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Re: [RDF-CONCEPTS] Skolemization

From: Andy Seaborne <andy@apache.org>
Date: Mon, 17 Jun 2013 09:36:46 +0100
Message-ID: <51BECA9E.7080605@apache.org>
To: public-rdf-comments@w3.org
On 17/06/13 07:54, Ivan Herman wrote:
>
> David Booth wrote:
>> On 06/16/2013 06:22 AM, Ivan Herman wrote:
>>> I have not looked at the text right now (I am on a mobile), and that may be good
>>> at this moment, because it shows what I remember the intention was...
>>>
>>> I guess the question of David could/should be boiled down to: is the
>>> Skolemization part normative or not? I think we never meant that to be normative
>>> in the group; if it says so in the document, that is a mistake (Pat already
>>> alluded to that). If it is non normative, then the usage of an RFC MUST would
>>> become fairly meaningless... Is there any reason we would make it normative?
>>> This request never came up in the group before; the whole skolemization was
>>> presented as a good practice to follow if one wants to get rid of bnodes when
>>> exchanging graphs.
>>>
>>> (Systems may skolemize for any other reason, eg, for internal purposes or
>>> exchanging data with other instantiation of the same software only, and they may
>>> decide to use some sort of a UUID based URI which would be just as fine. If we
>>> set a 'must' for the genid way, then a UUID based skolemization might be
>>> considered as illegal:-(
>>
>> aha!  I think I see where the confusion lies, and I apologize for not noticing
>> this sooner.  :(
>>
>> I believe we are talking about two different kinds of skolemization. the first
>> is what I will call *unconstrained* skolemization, and this is the process of
>> properly substituting arbitrary new IRIs for bnodes.  for this, any kind of IRI
>> will do.  the second I will call *round-trippable* skolemization, and this
>> *requires* that the IRIs be minted using the "genid" well-known suffix, so that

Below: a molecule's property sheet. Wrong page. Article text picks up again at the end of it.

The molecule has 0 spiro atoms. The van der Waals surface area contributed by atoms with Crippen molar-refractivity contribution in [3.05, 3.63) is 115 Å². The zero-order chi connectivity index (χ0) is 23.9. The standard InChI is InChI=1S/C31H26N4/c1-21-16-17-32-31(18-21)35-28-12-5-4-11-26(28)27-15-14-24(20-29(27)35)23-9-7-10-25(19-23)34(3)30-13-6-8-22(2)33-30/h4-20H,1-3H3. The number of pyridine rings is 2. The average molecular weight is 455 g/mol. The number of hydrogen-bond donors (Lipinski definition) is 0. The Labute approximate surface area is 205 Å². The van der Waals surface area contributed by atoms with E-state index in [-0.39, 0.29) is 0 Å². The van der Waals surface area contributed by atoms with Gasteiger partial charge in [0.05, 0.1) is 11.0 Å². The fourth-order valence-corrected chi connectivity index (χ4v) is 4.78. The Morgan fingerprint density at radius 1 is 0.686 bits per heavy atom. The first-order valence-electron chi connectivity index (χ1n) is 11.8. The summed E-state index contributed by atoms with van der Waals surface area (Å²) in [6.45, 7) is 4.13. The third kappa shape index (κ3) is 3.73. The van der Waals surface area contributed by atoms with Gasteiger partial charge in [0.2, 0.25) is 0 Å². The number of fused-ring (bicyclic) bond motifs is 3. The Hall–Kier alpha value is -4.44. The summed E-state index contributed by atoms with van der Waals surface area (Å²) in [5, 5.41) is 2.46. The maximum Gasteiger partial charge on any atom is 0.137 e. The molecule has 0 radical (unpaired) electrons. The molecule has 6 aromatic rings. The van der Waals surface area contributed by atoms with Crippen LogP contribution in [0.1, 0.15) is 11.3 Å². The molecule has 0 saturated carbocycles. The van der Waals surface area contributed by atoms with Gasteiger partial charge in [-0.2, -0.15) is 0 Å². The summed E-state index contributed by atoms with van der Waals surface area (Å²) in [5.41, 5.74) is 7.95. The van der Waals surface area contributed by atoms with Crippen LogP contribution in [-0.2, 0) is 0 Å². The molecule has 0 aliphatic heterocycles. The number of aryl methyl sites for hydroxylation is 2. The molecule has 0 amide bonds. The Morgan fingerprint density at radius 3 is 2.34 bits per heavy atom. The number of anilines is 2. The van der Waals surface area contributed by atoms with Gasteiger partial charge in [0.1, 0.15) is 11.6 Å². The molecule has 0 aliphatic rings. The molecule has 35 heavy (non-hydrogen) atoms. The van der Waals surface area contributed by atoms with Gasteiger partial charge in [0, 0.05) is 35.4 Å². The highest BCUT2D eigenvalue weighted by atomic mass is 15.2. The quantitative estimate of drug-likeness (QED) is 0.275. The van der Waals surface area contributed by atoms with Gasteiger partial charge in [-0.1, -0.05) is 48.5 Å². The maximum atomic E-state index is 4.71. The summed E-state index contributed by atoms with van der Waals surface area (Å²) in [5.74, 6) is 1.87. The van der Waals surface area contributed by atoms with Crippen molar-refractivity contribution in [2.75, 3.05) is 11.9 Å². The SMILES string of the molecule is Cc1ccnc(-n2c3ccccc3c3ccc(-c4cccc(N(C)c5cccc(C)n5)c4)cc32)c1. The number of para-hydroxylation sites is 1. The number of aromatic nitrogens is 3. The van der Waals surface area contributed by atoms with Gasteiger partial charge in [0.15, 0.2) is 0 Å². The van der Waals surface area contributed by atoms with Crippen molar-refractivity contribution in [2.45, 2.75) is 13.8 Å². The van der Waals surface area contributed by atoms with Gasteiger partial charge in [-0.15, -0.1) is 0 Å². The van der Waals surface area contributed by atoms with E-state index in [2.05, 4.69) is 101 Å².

>> they can be Predictably recognized by other parties.
>>
>> the definition of *unconstrained* skolemization does not need to be normative,
>> because other parties will not be depending on recognizing its result.  but the
>> definition of *round-trippable* skolemization *does* need to be normative, so
>> that other parties acting independently can Predictably recognize the
>> *round-trippable* skolem IRIs and turn them back into bnodes if desired.
>
>
> Well... even that can be questioned, just to play it hard ball:-).
> Round-trippable skolemization without prior agreement is where the current
> skolem approach is handy. I mean, if you and I exchange data and we agree to use
> a particular skolem scheme, than we achieve what we want...
>
> I am a little bit afraid we get into too much details here. If the intention of
> skolemizing is to broadcast the data to the wide world for round tripping, then
> the skolemization in the document is the obvious answer, and anybody in their
> sane mind would go for that. I am not sure this would require the additional
> step of making it normative with a MUST (but that is the WG to decide, I am
> fairly neutral about it)
>
> ivan

There seem to be 3 kinds of skolemization:

1/ replacement (unconstrained; one-way)

2/ round-trippable (the generating system can recover a bNode if the URI 
comes back; this was one of the original motivations)

3/ globalization (giving a recognizable identify to the bnode outside 
it's original context/data; the bnode is now transferrable to other 
systems; other systems can reverse the process)

	Andy


>
>
>
>>
>> does that make more sense now?
>>
>> David
>>
>
Received on Monday, 17 June 2013 08:37:17 UTC

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